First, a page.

• Lotus 56

The Lotus 56 was a four-wheel driven gas turbine race car that was built by the British Motor Sport Team Lotus in 1968.

The Lotus 56 was developed in 1968 to replace the Lotus 38 with which Jim Clark won the 1965 500-mile race at Indianapolis. Chief designer Maurice Philippe created an innovative race car in extreme wedge shape, that of a Pratt & Whitney ST6 gas turbine powered. So that the thrust of the gas turbine could be brought to the ground, the received 56 also has a four-wheel drive.

The first tests with Jim Clark at the wheel were successful, but Clark was killed in the spring of 1968 with the Lotus 48 in a Formula 2 race at Hockenheim fatal. Substitute Mike Spence was killed during qualifying for the 500-mile race with the 56 fatal. He lost control of the car, pounded into the concrete wall of the track barrier and was struck then by his right front wheel at the helm. A few hours later he died in the hospital his severe head injuries. For the race, announced Lotus Graham Hill, Joe Leonard and Art Pollard.

In training, the turbine was driven only 80% of the possible performance. The pilots had to brake hard in front of each of the curves to the turbine when you release the pedal could spool up to full power again. Through this process was on the line the full turbine output can be called and the delayed response of the turbine could be prevented. Joe Leonard presented with an average speed of 274.49km/h its 56 promptly to the Pole Position. In the race had to be dispensed with this trick because the brakes had led before the curves to unrhythmischem driving and the brake discs have this also 200 rounds not persevered. Before the race, but strong criticism of the turbine car was loud. Aircraft engines should not replace conventional piston engines. Therefore, the officials insisted that the three Lotus had to start with normal premium gasoline and not specific to the Were allowed to fall back jet fuel. The reduced power and delay of the turbine in heavy traffic slowed down the three Lotus a sustainable manner. Although Joe Leonard went briefly into the lead, but all three cars fell out with defects. Leonard but was counted in twelfth and Pollard as 13 The United States Automobile Club in 1969 forbade both turbines and four-wheel drive and the Lotus 56 was not developed any further.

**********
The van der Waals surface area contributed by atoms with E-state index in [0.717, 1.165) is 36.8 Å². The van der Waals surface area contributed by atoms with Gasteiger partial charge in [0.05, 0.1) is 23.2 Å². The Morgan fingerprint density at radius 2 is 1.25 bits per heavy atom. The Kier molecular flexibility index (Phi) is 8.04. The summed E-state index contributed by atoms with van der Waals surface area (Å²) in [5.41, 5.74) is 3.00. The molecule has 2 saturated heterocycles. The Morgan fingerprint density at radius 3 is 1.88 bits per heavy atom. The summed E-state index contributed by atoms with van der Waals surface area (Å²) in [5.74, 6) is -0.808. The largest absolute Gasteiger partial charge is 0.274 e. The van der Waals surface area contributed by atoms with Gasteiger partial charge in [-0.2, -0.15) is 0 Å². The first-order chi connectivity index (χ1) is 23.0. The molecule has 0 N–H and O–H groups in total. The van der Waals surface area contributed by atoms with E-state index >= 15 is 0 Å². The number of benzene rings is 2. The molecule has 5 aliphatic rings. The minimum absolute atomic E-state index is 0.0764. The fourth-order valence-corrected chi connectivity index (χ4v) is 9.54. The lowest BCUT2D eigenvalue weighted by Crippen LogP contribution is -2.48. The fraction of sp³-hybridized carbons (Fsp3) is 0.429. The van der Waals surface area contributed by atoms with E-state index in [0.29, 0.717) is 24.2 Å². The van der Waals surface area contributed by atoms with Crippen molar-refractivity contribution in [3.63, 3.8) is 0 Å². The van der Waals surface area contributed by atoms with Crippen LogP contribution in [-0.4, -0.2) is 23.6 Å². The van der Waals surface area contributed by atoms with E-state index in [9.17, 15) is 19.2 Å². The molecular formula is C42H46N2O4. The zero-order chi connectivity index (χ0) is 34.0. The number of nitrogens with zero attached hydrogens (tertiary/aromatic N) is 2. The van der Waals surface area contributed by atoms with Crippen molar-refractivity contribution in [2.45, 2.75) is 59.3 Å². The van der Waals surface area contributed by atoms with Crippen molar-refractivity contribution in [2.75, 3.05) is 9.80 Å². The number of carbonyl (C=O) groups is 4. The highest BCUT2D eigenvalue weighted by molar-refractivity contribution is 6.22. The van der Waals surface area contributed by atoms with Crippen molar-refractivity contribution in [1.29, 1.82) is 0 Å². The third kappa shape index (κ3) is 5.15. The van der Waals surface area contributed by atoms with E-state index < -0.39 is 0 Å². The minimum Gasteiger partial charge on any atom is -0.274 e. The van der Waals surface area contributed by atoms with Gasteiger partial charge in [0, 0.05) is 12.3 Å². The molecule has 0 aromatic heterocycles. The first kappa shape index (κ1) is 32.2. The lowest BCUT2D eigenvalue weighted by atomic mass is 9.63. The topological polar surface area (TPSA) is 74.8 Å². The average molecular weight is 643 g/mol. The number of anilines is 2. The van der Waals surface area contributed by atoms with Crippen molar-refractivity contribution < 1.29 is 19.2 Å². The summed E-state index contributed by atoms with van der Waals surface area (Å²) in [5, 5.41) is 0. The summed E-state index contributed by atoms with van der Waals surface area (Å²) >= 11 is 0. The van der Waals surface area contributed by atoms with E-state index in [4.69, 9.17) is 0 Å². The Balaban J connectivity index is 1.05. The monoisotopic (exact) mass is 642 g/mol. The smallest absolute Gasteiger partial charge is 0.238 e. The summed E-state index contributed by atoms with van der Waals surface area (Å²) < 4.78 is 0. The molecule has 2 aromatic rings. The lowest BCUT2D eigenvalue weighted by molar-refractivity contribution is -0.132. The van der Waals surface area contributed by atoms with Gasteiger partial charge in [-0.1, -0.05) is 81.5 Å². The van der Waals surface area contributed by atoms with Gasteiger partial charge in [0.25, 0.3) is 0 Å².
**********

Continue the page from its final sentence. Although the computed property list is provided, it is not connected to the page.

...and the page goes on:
Colin Chapman took over the wheel drive technology in the Lotus 63 and had converted the Indy replacement car for the Formula 1. The car came in 1971 with some races used. Emerson Fittipaldi drove the car in the Race of Champions at Brands Hatch. In training Fittipaldi drove in the rain superior best. In the race, this time on a dry track, the Brazilian did not get beyond a mid-table. The second Lotus factory driver Dave Walker drove the car at the Grand Prix the Netherlands in Zandvoort. Walker had been driven up from 22 to tenth place when he ran off the track and had to retire. Fittipaldi drove the 56 or the Grand Prix of Italy, where he finished eighth, and in a Formula 5000 race at Hockenheim, which he finished in second place behind Frank Gardner. Then Chapman work on the all-wheel drive and the gas turbine finally gave up and focused on the development of the Lotus 72